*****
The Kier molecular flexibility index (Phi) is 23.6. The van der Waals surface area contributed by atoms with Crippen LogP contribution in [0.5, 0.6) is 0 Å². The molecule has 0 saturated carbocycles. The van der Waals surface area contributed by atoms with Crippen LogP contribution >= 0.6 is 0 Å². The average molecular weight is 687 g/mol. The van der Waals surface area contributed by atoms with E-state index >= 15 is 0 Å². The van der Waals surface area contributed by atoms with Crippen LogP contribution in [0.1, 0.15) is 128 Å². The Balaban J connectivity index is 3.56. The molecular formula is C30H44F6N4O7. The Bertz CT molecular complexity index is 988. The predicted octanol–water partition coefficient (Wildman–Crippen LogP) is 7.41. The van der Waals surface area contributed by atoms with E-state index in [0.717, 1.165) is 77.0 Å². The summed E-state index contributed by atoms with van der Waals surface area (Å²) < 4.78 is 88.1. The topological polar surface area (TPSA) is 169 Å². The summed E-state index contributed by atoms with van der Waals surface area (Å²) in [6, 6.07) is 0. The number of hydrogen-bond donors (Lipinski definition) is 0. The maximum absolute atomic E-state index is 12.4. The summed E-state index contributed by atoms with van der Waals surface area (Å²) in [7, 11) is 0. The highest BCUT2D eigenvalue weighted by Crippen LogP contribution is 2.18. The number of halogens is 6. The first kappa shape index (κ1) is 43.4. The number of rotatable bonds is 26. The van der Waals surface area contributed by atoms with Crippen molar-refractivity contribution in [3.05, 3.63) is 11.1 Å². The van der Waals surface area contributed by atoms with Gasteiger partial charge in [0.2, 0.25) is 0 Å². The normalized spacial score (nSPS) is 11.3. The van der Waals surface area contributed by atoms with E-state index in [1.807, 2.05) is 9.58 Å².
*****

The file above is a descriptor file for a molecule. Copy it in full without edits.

The Kier molecular flexibility index (Phi) is 23.6. The van der Waals surface area contributed by atoms with Crippen LogP contribution in [0.5, 0.6) is 0 Å². The molecule has 0 saturated carbocycles. The van der Waals surface area contributed by atoms with Crippen LogP contribution >= 0.6 is 0 Å². The average molecular weight is 687 g/mol. The van der Waals surface area contributed by atoms with E-state index >= 15 is 0 Å². The van der Waals surface area contributed by atoms with Crippen LogP contribution in [0.1, 0.15) is 128 Å². The Balaban J connectivity index is 3.56. The molecular formula is C30H44F6N4O7. The Bertz CT molecular complexity index is 988. The predicted octanol–water partition coefficient (Wildman–Crippen LogP) is 7.41. The van der Waals surface area contributed by atoms with E-state index in [0.717, 1.165) is 77.0 Å². The summed E-state index contributed by atoms with van der Waals surface area (Å²) < 4.78 is 88.1. The topological polar surface area (TPSA) is 169 Å². The summed E-state index contributed by atoms with van der Waals surface area (Å²) in [6, 6.07) is 0. The number of hydrogen-bond donors (Lipinski definition) is 0. The maximum absolute atomic E-state index is 12.4. The summed E-state index contributed by atoms with van der Waals surface area (Å²) in [7, 11) is 0. The highest BCUT2D eigenvalue weighted by Crippen LogP contribution is 2.18. The number of halogens is 6. The first kappa shape index (κ1) is 43.4. The number of rotatable bonds is 26. The van der Waals surface area contributed by atoms with Crippen molar-refractivity contribution in [3.05, 3.63) is 11.1 Å². The van der Waals surface area contributed by atoms with Gasteiger partial charge in [0.2, 0.25) is 0 Å². The normalized spacial score (nSPS) is 11.3. The van der Waals surface area contributed by atoms with E-state index in [1.807, 2.05) is 9.58 Å².